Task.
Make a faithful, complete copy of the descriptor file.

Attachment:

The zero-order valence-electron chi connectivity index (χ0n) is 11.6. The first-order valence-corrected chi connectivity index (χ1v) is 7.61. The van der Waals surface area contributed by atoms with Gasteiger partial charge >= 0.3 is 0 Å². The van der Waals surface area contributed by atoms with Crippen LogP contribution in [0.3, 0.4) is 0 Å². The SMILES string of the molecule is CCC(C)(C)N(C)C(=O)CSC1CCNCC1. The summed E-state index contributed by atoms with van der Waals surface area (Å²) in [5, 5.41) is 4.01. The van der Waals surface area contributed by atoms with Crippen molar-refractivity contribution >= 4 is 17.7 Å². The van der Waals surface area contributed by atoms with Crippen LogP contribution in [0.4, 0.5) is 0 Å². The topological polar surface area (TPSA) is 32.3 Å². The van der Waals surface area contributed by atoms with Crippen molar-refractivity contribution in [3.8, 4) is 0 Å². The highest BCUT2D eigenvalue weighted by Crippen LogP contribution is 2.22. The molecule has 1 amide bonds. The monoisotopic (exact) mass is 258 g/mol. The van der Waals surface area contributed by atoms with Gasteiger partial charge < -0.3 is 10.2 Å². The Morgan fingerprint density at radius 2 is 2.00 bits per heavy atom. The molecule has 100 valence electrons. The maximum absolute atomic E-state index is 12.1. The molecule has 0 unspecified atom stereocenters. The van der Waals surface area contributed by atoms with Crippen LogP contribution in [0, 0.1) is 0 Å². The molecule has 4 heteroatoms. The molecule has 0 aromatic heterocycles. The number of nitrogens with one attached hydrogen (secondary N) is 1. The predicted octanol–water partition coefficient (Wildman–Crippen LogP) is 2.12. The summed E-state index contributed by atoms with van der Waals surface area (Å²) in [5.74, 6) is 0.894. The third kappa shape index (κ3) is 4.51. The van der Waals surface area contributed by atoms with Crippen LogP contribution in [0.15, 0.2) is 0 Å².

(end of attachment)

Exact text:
The zero-order valence-electron chi connectivity index (χ0n) is 11.6. The first-order valence-corrected chi connectivity index (χ1v) is 7.61. The van der Waals surface area contributed by atoms with Gasteiger partial charge >= 0.3 is 0 Å². The van der Waals surface area contributed by atoms with Crippen LogP contribution in [0.3, 0.4) is 0 Å². The SMILES string of the molecule is CCC(C)(C)N(C)C(=O)CSC1CCNCC1. The summed E-state index contributed by atoms with van der Waals surface area (Å²) in [5, 5.41) is 4.01. The van der Waals surface area contributed by atoms with Crippen molar-refractivity contribution >= 4 is 17.7 Å². The van der Waals surface area contributed by atoms with Crippen LogP contribution in [0.4, 0.5) is 0 Å². The topological polar surface area (TPSA) is 32.3 Å². The van der Waals surface area contributed by atoms with Crippen molar-refractivity contribution in [3.8, 4) is 0 Å². The highest BCUT2D eigenvalue weighted by Crippen LogP contribution is 2.22. The molecule has 1 amide bonds. The monoisotopic (exact) mass is 258 g/mol. The van der Waals surface area contributed by atoms with Gasteiger partial charge < -0.3 is 10.2 Å². The Morgan fingerprint density at radius 2 is 2.00 bits per heavy atom. The molecule has 100 valence electrons. The maximum absolute atomic E-state index is 12.1. The molecule has 0 unspecified atom stereocenters. The van der Waals surface area contributed by atoms with Crippen LogP contribution in [0, 0.1) is 0 Å². The molecule has 4 heteroatoms. The molecule has 0 aromatic heterocycles. The number of nitrogens with one attached hydrogen (secondary N) is 1. The predicted octanol–water partition coefficient (Wildman–Crippen LogP) is 2.12. The summed E-state index contributed by atoms with van der Waals surface area (Å²) in [5.74, 6) is 0.894. The third kappa shape index (κ3) is 4.51. The van der Waals surface area contributed by atoms with Crippen LogP contribution in [0.15, 0.2) is 0 Å².